Tree Plantations – the good, the bad and the ugly

Martin Fairbank

Last year I had the experience of driving along the east coast of South Africa north of Durban. For most of the journey, the surrounding land had rather scrubby vegetation: widely-spaced bushes.

But there was a dramatic change as this was replaced by rows of eucalyptus trees stretching for several kilometers along both sides of the highway. This building of a forest where there was previously none is a good example of creating a carbon sink. This led me to contemplate the pros and cons of plantation forestry.

Earlier this year there was news coverage of two forest-related situations on two other continents. In August the focus was on forest fires in Brazil, caused by land speculators hoping to sell cleared land for raising cattle and grain. In September the focus was on Indonesian forest fires caused by land-clearing for palm oil plantations. These fires destroyed carbon stocks, releasing millions of tonnes of CO2 into the atmosphere, and also produced clouds of smoke that were a health hazard to nearby inhabitants. Both these cases of replacing natural forests with agricultural land are classified as land use change, which is the most common cause of deforestation as the world’s population continues to grow and more food is required. Besides this one-time release of carbon, comparing the carbon footprint of different agricultural uses requires a lot more analysis. Raising beef, for instance, consumes grain crops that use fertilizer, and the cattle also emit methane during digestion of their food.   

Creating tree plantations for the purpose of using their wood supply is a positive step in terms of carbon stocks, since establishment of plantations stores carbon permanently, which planting annual crops does not do. In addition, some of the wood from plantations may go into solid wood products with a long lifetime, resulting in further carbon storage. Furthermore, plantations are highly efficient for wood production, due to fast-growing species and easy forest management, and thus have economic and social benefits (jobs). The biggest negative of plantations is that they are generally less biodiverse than natural forests in terms of plant species and animal habitat, but this is even more true for cultivation of annual crops.  

The establishment of plantations around the world, such as eucalyptus in South Africa, radiata pine in New Zealand, loblolly pine in the US, and many other examples, can also preserve natural forests, as it takes pressure off harvesting them for wood supply. According to the Forest Stewardship Council, while only 7% of the world’s forests are plantations, they provide 33% of the world’s forest products.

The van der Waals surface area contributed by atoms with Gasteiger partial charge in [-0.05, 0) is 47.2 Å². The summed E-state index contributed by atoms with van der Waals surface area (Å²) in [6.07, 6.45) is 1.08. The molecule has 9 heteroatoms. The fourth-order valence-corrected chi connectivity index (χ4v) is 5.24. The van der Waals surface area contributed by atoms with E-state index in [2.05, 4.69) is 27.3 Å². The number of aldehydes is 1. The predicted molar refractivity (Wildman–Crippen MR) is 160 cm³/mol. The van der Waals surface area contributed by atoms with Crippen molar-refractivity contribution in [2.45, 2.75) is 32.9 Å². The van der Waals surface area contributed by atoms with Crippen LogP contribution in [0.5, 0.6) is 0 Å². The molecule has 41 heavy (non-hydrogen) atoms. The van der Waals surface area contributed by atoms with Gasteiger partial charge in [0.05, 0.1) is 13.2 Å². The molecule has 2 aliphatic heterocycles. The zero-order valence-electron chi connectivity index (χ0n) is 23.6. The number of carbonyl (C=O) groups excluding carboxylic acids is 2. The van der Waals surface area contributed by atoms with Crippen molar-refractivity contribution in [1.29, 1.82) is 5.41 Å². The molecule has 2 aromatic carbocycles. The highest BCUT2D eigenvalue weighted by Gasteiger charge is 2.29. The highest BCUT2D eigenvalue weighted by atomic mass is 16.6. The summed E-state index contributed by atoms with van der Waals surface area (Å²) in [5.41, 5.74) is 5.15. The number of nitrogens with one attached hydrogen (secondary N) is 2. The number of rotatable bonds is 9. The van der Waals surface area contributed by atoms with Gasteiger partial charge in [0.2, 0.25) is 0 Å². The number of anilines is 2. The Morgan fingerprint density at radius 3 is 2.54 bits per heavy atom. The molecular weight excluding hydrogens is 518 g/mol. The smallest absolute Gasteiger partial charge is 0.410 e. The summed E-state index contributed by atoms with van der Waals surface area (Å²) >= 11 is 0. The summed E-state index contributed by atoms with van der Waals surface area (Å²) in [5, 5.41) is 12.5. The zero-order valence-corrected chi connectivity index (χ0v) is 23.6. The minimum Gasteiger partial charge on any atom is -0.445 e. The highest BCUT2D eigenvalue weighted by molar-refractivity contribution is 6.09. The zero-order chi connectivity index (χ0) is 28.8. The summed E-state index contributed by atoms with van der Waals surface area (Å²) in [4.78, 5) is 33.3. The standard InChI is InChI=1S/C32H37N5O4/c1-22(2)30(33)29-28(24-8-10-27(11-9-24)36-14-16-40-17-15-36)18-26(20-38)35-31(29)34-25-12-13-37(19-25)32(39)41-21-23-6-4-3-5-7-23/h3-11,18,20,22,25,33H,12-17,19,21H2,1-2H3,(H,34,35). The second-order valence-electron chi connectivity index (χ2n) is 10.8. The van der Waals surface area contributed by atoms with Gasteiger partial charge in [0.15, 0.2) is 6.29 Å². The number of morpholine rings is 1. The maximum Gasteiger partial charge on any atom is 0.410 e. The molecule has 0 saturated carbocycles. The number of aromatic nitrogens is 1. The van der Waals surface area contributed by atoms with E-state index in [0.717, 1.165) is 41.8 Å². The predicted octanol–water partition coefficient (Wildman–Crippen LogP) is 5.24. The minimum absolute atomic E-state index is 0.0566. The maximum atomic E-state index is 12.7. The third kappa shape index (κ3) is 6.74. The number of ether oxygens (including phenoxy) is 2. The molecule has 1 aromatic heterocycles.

While conversion of old‐growth tropical forest to oil palm plantations initially releases a substantial amount of carbon, oil palm tree cultivation is one of the most productive sources of bio-oil known, at about 6000 litres per hectare, compared to 1200 for canola and 450 for soybeans. The switch from other vegetable oils to palm oil has been driven by the desire to eliminate trans fats, plus the fact that it is a lower cost source of vegetable oil than its competitors. In Europe it is even being used as a bio-oil for energy, replacing fossils fuels, which is good for sustainability, but this needs to be weighed against allegations of labour and human rights abuses on some plantations. The Roundtable on Sustainable Palm Oil (RSPO) was established in 2004 to try and set some global standards for better production and use of palm oil.

One unfortunate consequence of global warming is that natural forests around the world are more subject to forest fires, as witnessed recently in Canada and Australia, for example. This is the result of several factors, including longer fire seasons, drier conditions, insect infestations and increased lightning. Often these forests are in remote areas without road access, and it is difficult to prevent fires from spreading. Tree plantations may not have the same “natural beauty” of natural forests, but the health of the trees can be monitored and managed much more easily.

In a special report by the IPCC in August, it was stated that “reducing deforestation and forest degradation rates represents one of the most effective and robust options for climate change mitigation, with large mitigation benefits globally”. Tree plantations certainly play a part in this mitigation effort, as long as they are well-managed.

Martin Fairbank, Ph.D. Martin Fairbank has worked in the forest products industry for 31 years,
including many years for a pulp and paper producer and two years with
Natural Resources Canada. With a Ph.D. in chemistry and experience in
process improvement, product development, energy management and lean
manufacturing, Martin currently works as an independent consultant,
based in Montreal. He is also an author, having recently published
Resolute Roots, a history of Resolute Forest Products and its
predecessors over the last 200 years.

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Martin Fairbank Consulting

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